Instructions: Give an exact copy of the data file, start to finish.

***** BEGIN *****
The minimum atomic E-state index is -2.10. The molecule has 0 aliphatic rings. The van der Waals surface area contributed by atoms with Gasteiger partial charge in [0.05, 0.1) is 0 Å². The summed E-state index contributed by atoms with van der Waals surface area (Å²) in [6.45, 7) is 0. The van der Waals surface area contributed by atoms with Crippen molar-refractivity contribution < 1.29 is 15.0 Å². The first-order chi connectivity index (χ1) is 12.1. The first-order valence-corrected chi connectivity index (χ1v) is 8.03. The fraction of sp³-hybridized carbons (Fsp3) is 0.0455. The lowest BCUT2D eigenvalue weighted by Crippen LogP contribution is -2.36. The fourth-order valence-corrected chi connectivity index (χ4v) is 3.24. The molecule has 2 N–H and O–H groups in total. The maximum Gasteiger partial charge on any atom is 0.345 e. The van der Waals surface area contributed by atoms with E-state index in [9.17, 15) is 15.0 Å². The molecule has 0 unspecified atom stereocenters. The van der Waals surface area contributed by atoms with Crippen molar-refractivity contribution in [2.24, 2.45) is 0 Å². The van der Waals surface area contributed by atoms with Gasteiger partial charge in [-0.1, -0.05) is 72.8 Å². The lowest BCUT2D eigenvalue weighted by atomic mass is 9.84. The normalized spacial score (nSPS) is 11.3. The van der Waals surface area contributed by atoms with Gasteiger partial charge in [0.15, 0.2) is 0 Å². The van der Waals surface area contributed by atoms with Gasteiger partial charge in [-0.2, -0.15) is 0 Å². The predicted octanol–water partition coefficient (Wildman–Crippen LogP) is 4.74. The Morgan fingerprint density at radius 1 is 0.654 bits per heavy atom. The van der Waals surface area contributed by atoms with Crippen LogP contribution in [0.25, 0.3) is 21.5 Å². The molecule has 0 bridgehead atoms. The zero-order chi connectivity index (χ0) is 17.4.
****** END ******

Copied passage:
The minimum atomic E-state index is -2.10. The molecule has 0 aliphatic rings. The van der Waals surface area contributed by atoms with Gasteiger partial charge in [0.05, 0.1) is 0 Å². The summed E-state index contributed by atoms with van der Waals surface area (Å²) in [6.45, 7) is 0. The van der Waals surface area contributed by atoms with Crippen molar-refractivity contribution < 1.29 is 15.0 Å². The first-order chi connectivity index (χ1) is 12.1. The first-order valence-corrected chi connectivity index (χ1v) is 8.03. The fraction of sp³-hybridized carbons (Fsp3) is 0.0455. The lowest BCUT2D eigenvalue weighted by Crippen LogP contribution is -2.36. The fourth-order valence-corrected chi connectivity index (χ4v) is 3.24. The molecule has 2 N–H and O–H groups in total. The maximum Gasteiger partial charge on any atom is 0.345 e. The van der Waals surface area contributed by atoms with E-state index in [9.17, 15) is 15.0 Å². The molecule has 0 unspecified atom stereocenters. The van der Waals surface area contributed by atoms with Crippen molar-refractivity contribution in [2.24, 2.45) is 0 Å². The van der Waals surface area contributed by atoms with Gasteiger partial charge in [-0.1, -0.05) is 72.8 Å². The lowest BCUT2D eigenvalue weighted by atomic mass is 9.84. The normalized spacial score (nSPS) is 11.3. The van der Waals surface area contributed by atoms with Gasteiger partial charge in [0.15, 0.2) is 0 Å². The van der Waals surface area contributed by atoms with Gasteiger partial charge in [-0.2, -0.15) is 0 Å². The predicted octanol–water partition coefficient (Wildman–Crippen LogP) is 4.74. The Morgan fingerprint density at radius 1 is 0.654 bits per heavy atom. The van der Waals surface area contributed by atoms with Crippen LogP contribution in [0.25, 0.3) is 21.5 Å². The molecule has 0 bridgehead atoms. The zero-order chi connectivity index (χ0) is 17.4.